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Firefighters pitch in around central Arkansas

An America flag is draped upon fallen a tree in a pile of debris left by a tornado that struck Vilonia Sunday night. (Photo by Engineer Paul Grove)
An America flag is draped upon fallen a tree in a pile of debris left by a tornado that struck Vilonia Sunday night. (Photo by Engineer Paul Grove)
Engineer Tyler Castleberry (left) and Captain Scott Eaton perform searches Monday amid debris from the tornado that struck Vilonia Sunday night. Castleberry & Eaton were part of a five-person team of career Maumelle firefighters sent to Faulkner County Monday to aid in search and rescue operations. (Photo by Firefighter Todd Breeding)
Engineer Tyler Castleberry (left) and Captain Scott Eaton perform searches Monday amid debris from the tornado that struck Vilonia Sunday night. Castleberry & Eaton were part of a five-person team of career Maumelle firefighters sent to Faulkner County Monday to aid in search and rescue operations. (Photo by Firefighter Todd Breeding)
Firefighter Destin Weaver surveys damage in the Vilonia area. Weaver was one of five career Maumelle firefighters deployed to Faulkner County Monday as part of Central Arkansas Task Force 1, an urban search and rescue (USAR) team. (Photo by Captain Scott Eaton).
Firefighter Destin Weaver surveys damage in the Vilonia area. Weaver was one of five career Maumelle firefighters deployed to Faulkner County Monday as part of Central Arkansas Task Force 1, an urban search and rescue (USAR) team. (Photo by Captain Scott Eaton).
Firefighter Todd Breeding (foreground) was one of five career Maumelle firefighters deployed to Faulkner County Monday as part of Central Arkansas Task Force 1, an urban search and rescue (USAR) team. (Photo by Captain Scott Eaton)
Firefighter Todd Breeding (foreground) was one of five career Maumelle firefighters deployed to Faulkner County Monday as part of Central Arkansas Task Force 1, an urban search and rescue (USAR) team. (Photo by Captain Scott Eaton)

Once again Maumelle dodged the bullet or in this case the oncoming path of a dangerous killer tornado Sunday cutting a half-mile swatch along the way.

Wall to wall local TV coverage had meteorologists tracking the storm even before the cold front approached Arkansas. But after the first sighting of a hook echo on radar, the weather software displayed a storm path realizing it could vary. But all along the storm’s path toward central Arkansas it displayed a projection that showed Maumelle directly in its path.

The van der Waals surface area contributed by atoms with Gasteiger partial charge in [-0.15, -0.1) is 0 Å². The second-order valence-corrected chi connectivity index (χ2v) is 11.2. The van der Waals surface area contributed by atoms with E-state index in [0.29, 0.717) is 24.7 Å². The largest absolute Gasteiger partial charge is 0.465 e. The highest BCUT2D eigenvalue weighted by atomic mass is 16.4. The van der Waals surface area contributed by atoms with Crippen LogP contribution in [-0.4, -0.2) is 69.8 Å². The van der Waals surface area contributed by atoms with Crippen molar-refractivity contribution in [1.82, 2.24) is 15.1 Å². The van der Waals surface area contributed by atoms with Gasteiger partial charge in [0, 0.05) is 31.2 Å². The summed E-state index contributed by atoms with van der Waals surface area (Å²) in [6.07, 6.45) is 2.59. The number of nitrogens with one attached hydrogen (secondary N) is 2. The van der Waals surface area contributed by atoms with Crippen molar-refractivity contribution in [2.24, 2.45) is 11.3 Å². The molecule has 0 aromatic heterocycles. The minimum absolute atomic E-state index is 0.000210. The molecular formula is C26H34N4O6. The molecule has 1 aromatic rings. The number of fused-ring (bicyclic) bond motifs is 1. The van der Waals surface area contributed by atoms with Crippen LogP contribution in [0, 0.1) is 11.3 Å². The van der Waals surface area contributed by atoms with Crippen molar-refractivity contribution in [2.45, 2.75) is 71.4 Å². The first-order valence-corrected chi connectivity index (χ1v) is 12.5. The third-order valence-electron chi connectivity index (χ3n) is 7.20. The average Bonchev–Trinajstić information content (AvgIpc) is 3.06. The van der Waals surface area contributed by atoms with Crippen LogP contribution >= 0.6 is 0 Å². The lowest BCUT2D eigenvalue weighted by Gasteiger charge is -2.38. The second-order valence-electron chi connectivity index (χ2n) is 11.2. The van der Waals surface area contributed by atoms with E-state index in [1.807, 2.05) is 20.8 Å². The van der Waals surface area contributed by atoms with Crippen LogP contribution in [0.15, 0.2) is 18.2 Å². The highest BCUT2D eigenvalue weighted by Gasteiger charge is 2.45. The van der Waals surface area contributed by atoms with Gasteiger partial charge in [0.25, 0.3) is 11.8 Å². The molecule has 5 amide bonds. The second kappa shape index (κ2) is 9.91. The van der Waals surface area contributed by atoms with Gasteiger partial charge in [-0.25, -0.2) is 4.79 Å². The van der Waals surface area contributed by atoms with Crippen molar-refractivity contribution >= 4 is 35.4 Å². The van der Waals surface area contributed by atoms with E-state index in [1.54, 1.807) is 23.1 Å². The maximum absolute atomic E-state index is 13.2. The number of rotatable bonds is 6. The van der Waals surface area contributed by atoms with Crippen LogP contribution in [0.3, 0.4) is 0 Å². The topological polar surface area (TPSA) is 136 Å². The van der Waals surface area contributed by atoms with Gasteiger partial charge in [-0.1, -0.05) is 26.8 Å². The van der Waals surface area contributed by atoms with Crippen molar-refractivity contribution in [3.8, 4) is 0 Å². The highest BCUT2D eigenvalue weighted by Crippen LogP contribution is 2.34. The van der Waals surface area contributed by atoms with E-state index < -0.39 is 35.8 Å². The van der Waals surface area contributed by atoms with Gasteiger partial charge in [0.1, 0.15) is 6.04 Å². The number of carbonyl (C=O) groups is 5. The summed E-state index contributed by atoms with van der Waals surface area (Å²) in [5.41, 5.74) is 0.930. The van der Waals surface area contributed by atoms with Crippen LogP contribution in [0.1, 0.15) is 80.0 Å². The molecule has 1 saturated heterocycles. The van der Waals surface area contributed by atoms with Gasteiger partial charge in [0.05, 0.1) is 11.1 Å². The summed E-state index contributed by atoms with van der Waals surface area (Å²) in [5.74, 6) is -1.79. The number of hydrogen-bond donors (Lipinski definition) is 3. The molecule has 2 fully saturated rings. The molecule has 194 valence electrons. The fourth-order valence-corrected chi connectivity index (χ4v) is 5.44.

Why it went towards Mayflower and not Maumelle will never be known, Chief John Payne said.

“Whatever it is, old timers hear say or an old wives’ tale, many Maumelle residents believe its the combination of the local terrain, Pinnacle Mountain and the Arkansas River that direct storms away from Maumelle,” Payne said.

Since the city’s founding, the very minor short-lived tornado that struck just the northern tip of the city last spring is the only tornado on record to ever touch down within the city.

When asked, Payne wouldn’t speculate on the damage this storm could have done had it hit Maumelle broadside. However he agreed it could have been costly in both human and structural elements.

But he added two things, “No city can prepare enough to handle a tornado that size” and that the city plans need to be updated constantly.

Payne said it was Maumelle officials, primarily he and police chief Sam Williams that set up command and control locations in Mayflower.

Often times local officials may be injured or trapped inside a vehicle or building or caught up in the emotion of seeing their life as they know it destroyed.

Some say that was the case with Faulkner County Sheriff Andy Shock who had several family members homes totally destroyed by the tornado in Vilonia.

Volunteer firefighters from as far away as Eureka Springs showed up to help, Payne said while 15 departments actually sent firefighters to help.

Maumelle was asked through its mutual aid agreement with Oak Grove to help out in Mayflower, Payne said.

— Bill Lawson

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